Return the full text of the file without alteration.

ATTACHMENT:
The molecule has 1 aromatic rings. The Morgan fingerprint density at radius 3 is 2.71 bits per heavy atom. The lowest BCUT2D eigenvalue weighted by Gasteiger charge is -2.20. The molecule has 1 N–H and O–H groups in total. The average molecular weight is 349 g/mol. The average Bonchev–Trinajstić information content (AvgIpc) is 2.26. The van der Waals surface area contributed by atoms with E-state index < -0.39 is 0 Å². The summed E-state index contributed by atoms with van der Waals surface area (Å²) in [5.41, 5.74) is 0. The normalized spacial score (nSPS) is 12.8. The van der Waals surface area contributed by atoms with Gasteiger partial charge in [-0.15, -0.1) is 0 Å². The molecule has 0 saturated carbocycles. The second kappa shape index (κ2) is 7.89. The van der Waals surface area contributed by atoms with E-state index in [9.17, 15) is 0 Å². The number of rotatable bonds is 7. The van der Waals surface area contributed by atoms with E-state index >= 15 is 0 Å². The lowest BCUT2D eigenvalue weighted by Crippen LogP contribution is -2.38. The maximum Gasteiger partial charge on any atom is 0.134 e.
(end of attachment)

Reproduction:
The molecule has 1 aromatic rings. The Morgan fingerprint density at radius 3 is 2.71 bits per heavy atom. The lowest BCUT2D eigenvalue weighted by Gasteiger charge is -2.20. The molecule has 1 N–H and O–H groups in total. The average molecular weight is 349 g/mol. The average Bonchev–Trinajstić information content (AvgIpc) is 2.26. The van der Waals surface area contributed by atoms with E-state index < -0.39 is 0 Å². The summed E-state index contributed by atoms with van der Waals surface area (Å²) in [5.41, 5.74) is 0. The normalized spacial score (nSPS) is 12.8. The van der Waals surface area contributed by atoms with Gasteiger partial charge in [-0.15, -0.1) is 0 Å². The molecule has 0 saturated carbocycles. The second kappa shape index (κ2) is 7.89. The van der Waals surface area contributed by atoms with E-state index in [9.17, 15) is 0 Å². The number of rotatable bonds is 7. The van der Waals surface area contributed by atoms with E-state index >= 15 is 0 Å². The lowest BCUT2D eigenvalue weighted by Crippen LogP contribution is -2.38. The maximum Gasteiger partial charge on any atom is 0.134 e.